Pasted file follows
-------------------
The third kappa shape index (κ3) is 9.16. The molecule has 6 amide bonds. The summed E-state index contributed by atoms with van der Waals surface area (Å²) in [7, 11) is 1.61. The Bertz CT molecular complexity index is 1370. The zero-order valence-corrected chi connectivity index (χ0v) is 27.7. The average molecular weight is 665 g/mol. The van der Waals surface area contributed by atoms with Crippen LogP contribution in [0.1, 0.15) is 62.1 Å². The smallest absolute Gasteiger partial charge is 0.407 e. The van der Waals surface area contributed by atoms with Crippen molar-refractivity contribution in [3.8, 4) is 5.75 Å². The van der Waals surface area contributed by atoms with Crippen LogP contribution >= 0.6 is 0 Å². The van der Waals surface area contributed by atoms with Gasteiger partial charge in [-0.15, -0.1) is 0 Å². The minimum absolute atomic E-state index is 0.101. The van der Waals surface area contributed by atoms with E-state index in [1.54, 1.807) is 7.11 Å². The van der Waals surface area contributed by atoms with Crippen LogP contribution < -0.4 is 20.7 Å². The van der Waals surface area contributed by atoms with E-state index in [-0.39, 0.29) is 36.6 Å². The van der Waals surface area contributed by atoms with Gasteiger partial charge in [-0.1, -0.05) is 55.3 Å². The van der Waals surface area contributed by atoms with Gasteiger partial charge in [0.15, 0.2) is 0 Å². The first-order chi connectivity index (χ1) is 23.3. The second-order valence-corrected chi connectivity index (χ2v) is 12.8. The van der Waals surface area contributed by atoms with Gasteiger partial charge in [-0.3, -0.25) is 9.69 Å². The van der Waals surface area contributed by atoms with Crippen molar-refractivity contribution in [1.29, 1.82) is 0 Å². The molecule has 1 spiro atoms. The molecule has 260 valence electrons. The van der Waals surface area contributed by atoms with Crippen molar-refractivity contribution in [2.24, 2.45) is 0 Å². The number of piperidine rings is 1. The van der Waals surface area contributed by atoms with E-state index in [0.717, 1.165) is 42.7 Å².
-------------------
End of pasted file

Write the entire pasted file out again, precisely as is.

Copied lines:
The third kappa shape index (κ3) is 9.16. The molecule has 6 amide bonds. The summed E-state index contributed by atoms with van der Waals surface area (Å²) in [7, 11) is 1.61. The Bertz CT molecular complexity index is 1370. The zero-order valence-corrected chi connectivity index (χ0v) is 27.7. The average molecular weight is 665 g/mol. The van der Waals surface area contributed by atoms with Crippen LogP contribution in [0.1, 0.15) is 62.1 Å². The smallest absolute Gasteiger partial charge is 0.407 e. The van der Waals surface area contributed by atoms with Crippen molar-refractivity contribution in [3.8, 4) is 5.75 Å². The van der Waals surface area contributed by atoms with Crippen LogP contribution >= 0.6 is 0 Å². The van der Waals surface area contributed by atoms with Gasteiger partial charge in [-0.15, -0.1) is 0 Å². The minimum absolute atomic E-state index is 0.101. The van der Waals surface area contributed by atoms with E-state index in [1.54, 1.807) is 7.11 Å². The van der Waals surface area contributed by atoms with Crippen LogP contribution < -0.4 is 20.7 Å². The van der Waals surface area contributed by atoms with E-state index in [-0.39, 0.29) is 36.6 Å². The van der Waals surface area contributed by atoms with Gasteiger partial charge in [-0.1, -0.05) is 55.3 Å². The van der Waals surface area contributed by atoms with Gasteiger partial charge in [0.15, 0.2) is 0 Å². The first-order chi connectivity index (χ1) is 23.3. The second-order valence-corrected chi connectivity index (χ2v) is 12.8. The van der Waals surface area contributed by atoms with Gasteiger partial charge in [-0.3, -0.25) is 9.69 Å². The van der Waals surface area contributed by atoms with Crippen molar-refractivity contribution in [1.29, 1.82) is 0 Å². The molecule has 1 spiro atoms. The molecule has 260 valence electrons. The van der Waals surface area contributed by atoms with Crippen molar-refractivity contribution in [2.24, 2.45) is 0 Å². The number of piperidine rings is 1. The van der Waals surface area contributed by atoms with E-state index in [0.717, 1.165) is 42.7 Å².